end of autumn, and reaped in summer. It consists of have abundant growth of large forest trees, among which conifers wheat, barley, and a variety of lentils. The other, called are the most noble and prominent, such as Cedrus Deodara, Abies pâizah or tirmâi, the autumnal, is sown in the end of excelsa, Pinus longifolia, P. Pinaster, P. Pinca (the edible pine), spring, and reaped in autumn. It consists of rice, varieties and the larch. We have also the yew, the hazel, juniper, walnut, wild peach, and almond. Growing under the shade of these are
of millet and sorghum, of maize, Phaseolus Mungo, tobacco, several varieties of rose, honeysuckle, currant, gooseberry, haw- beet, turnips, &c. The loftier regions have but one harthorn, rhododendron, and a luxuriant herbage, among which the vest. ranunculus family is important for frequency and number of genera. Wheat is the staple food over the greater part of the The lemon and wild vine are also here met with, but are more common on the northern mountains. The walnut' and oak (ever country. Rice is largely distributed, but is most abundant green, holly-leaved, and kermes) descend to the secondary heights, in Swat (independent), and best in Peshawar (British). It where they become mixed with alder, ash, khinjak, Arbor-vitæ, is also the chief crop in Kurram. In much of the eastern juniper, with species of Astragalus, &c. Here also are Indigoferce mountainous country bâjra (IIolcus spicatus) is the chief and dwarf laburnum.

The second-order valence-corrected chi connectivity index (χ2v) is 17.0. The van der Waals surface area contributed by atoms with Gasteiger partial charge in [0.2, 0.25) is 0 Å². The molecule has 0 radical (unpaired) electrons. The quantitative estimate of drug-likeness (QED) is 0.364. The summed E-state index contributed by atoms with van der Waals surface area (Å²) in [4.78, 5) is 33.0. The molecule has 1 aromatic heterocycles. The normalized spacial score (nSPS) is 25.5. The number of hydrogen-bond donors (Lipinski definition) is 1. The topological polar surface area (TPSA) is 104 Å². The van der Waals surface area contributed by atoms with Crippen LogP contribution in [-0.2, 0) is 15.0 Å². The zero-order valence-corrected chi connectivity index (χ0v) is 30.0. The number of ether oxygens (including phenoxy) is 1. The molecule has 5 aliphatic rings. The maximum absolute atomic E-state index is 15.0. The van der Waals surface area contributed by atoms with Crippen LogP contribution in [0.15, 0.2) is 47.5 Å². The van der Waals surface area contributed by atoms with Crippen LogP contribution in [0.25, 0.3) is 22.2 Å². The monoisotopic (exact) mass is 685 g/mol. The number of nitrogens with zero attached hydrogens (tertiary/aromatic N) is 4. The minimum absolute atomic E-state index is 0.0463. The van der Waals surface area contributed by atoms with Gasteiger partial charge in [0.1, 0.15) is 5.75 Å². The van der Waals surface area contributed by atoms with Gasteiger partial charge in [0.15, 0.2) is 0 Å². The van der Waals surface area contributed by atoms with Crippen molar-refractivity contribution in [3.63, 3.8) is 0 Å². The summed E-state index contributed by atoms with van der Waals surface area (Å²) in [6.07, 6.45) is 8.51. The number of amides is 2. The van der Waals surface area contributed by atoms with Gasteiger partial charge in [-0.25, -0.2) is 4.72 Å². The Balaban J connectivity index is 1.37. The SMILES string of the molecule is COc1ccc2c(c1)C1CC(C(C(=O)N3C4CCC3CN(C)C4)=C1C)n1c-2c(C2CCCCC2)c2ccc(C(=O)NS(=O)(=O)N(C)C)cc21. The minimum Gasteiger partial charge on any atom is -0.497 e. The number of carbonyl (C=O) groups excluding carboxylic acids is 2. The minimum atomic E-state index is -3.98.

Lower again, and down to 3000 feet, we have wild olive, species grain. Most English and Indian garden-stuffs are cultiof rock-rose, wild privet, acacias and mimosas, barberry, and Zizy- vated; turnips in some places very largely, as cattle food. phus; and in the eastern ramifications of the chain, Chamærops The growth of melons, water-melons, and other cucurbihumilis (which is applied to a variety of useful purposes), Bignonia taceous plants is reckoned very important, especially near or trumpet flower, sissu, Salvadora persica, verbena, acanthus, varieties of Gesnerce.
towns; and this crop counts for a distinct harvest, The lowest terminal ridges, especially towards the west, are, as
Sugar-cane is grown only in the rich plains; and though has been said, naked in aspect. Their scanty vegetation is almost cotton is grown in the warmer tracts, most of the cotton wholly herbal ; shrubs are only occasional ; trees alınost non cloth is imported. existent. Labiate, composite, and umbelliferous plants are most Ferns and mosses are almost confined to the higher Ghazni and Kandahar districts, and generally over the
Madder is an important item of the spring crop in ranges
west, and supplies the Indian demand. It is said to be | Chiefly from Bellew.
very profitable, though it takes three years to mature.
Saffron is grown and exported. The castor oil plant is
The castor-oil plant is | Mustela crminca, and two ferrets, one of them with tortoise-sheil everywhere common, and furnishes most of the oil of the marks, tamed by the Afghans to keep down vermin; a marten (11.